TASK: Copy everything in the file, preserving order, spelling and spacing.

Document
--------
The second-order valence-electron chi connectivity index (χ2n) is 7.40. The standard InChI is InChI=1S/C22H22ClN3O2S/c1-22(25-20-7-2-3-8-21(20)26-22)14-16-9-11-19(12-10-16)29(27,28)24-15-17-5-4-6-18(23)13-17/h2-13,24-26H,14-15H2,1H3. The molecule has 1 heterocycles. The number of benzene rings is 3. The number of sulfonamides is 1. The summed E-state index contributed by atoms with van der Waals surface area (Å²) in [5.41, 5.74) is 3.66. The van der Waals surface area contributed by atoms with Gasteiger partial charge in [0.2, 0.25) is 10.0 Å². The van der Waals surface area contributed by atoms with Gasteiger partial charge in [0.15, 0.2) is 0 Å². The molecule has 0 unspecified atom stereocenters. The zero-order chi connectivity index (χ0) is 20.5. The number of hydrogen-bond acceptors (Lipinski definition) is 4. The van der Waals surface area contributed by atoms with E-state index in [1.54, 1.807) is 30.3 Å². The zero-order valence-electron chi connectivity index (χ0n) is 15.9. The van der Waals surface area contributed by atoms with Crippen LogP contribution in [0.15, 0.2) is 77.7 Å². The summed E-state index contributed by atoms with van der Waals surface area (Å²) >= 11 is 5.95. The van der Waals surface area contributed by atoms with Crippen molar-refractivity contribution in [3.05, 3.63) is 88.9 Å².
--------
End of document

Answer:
The second-order valence-electron chi connectivity index (χ2n) is 7.40. The standard InChI is InChI=1S/C22H22ClN3O2S/c1-22(25-20-7-2-3-8-21(20)26-22)14-16-9-11-19(12-10-16)29(27,28)24-15-17-5-4-6-18(23)13-17/h2-13,24-26H,14-15H2,1H3. The molecule has 1 heterocycles. The number of benzene rings is 3. The number of sulfonamides is 1. The summed E-state index contributed by atoms with van der Waals surface area (Å²) in [5.41, 5.74) is 3.66. The van der Waals surface area contributed by atoms with Gasteiger partial charge in [0.2, 0.25) is 10.0 Å². The van der Waals surface area contributed by atoms with Gasteiger partial charge in [0.15, 0.2) is 0 Å². The molecule has 0 unspecified atom stereocenters. The zero-order chi connectivity index (χ0) is 20.5. The number of hydrogen-bond acceptors (Lipinski definition) is 4. The van der Waals surface area contributed by atoms with E-state index in [1.54, 1.807) is 30.3 Å². The zero-order valence-electron chi connectivity index (χ0n) is 15.9. The van der Waals surface area contributed by atoms with Crippen LogP contribution in [0.15, 0.2) is 77.7 Å². The summed E-state index contributed by atoms with van der Waals surface area (Å²) >= 11 is 5.95. The van der Waals surface area contributed by atoms with Crippen molar-refractivity contribution in [3.05, 3.63) is 88.9 Å².